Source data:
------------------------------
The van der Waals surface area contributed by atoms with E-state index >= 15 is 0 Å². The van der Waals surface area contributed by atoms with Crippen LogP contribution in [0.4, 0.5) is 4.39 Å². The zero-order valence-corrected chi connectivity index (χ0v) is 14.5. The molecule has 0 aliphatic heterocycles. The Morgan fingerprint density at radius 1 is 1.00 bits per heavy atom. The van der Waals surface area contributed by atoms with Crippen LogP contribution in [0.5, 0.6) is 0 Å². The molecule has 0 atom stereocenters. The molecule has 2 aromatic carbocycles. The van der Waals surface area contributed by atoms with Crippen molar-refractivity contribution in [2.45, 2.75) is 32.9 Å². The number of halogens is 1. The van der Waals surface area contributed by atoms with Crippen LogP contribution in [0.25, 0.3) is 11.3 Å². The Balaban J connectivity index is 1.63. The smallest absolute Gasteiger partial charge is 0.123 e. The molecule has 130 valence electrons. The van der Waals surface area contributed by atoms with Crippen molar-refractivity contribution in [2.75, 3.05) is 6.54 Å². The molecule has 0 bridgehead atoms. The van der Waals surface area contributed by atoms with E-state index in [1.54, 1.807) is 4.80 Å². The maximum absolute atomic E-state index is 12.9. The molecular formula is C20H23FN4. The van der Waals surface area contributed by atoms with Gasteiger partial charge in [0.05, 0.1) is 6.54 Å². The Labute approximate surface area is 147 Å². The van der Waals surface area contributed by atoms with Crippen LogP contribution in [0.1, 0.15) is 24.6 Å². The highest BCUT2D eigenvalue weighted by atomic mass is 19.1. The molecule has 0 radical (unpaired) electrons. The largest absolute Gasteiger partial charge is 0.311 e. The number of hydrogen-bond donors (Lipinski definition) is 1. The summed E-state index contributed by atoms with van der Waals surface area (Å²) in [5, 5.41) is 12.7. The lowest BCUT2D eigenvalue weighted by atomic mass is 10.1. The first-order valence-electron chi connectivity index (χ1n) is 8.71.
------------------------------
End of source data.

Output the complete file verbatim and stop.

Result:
The van der Waals surface area contributed by atoms with E-state index >= 15 is 0 Å². The van der Waals surface area contributed by atoms with Crippen LogP contribution in [0.4, 0.5) is 4.39 Å². The zero-order valence-corrected chi connectivity index (χ0v) is 14.5. The molecule has 0 aliphatic heterocycles. The Morgan fingerprint density at radius 1 is 1.00 bits per heavy atom. The van der Waals surface area contributed by atoms with Crippen LogP contribution in [0.5, 0.6) is 0 Å². The molecule has 0 atom stereocenters. The molecule has 2 aromatic carbocycles. The van der Waals surface area contributed by atoms with Crippen molar-refractivity contribution in [2.45, 2.75) is 32.9 Å². The number of halogens is 1. The van der Waals surface area contributed by atoms with Crippen LogP contribution in [0.25, 0.3) is 11.3 Å². The Balaban J connectivity index is 1.63. The smallest absolute Gasteiger partial charge is 0.123 e. The molecule has 130 valence electrons. The van der Waals surface area contributed by atoms with Crippen molar-refractivity contribution in [2.75, 3.05) is 6.54 Å². The molecule has 0 bridgehead atoms. The van der Waals surface area contributed by atoms with E-state index in [1.54, 1.807) is 4.80 Å². The maximum absolute atomic E-state index is 12.9. The molecular formula is C20H23FN4. The van der Waals surface area contributed by atoms with Gasteiger partial charge in [0.05, 0.1) is 6.54 Å². The Labute approximate surface area is 147 Å². The van der Waals surface area contributed by atoms with Crippen LogP contribution in [0.1, 0.15) is 24.6 Å². The highest BCUT2D eigenvalue weighted by atomic mass is 19.1. The molecule has 0 radical (unpaired) electrons. The largest absolute Gasteiger partial charge is 0.311 e. The number of hydrogen-bond donors (Lipinski definition) is 1. The summed E-state index contributed by atoms with van der Waals surface area (Å²) in [5, 5.41) is 12.7. The lowest BCUT2D eigenvalue weighted by atomic mass is 10.1. The first-order valence-electron chi connectivity index (χ1n) is 8.71.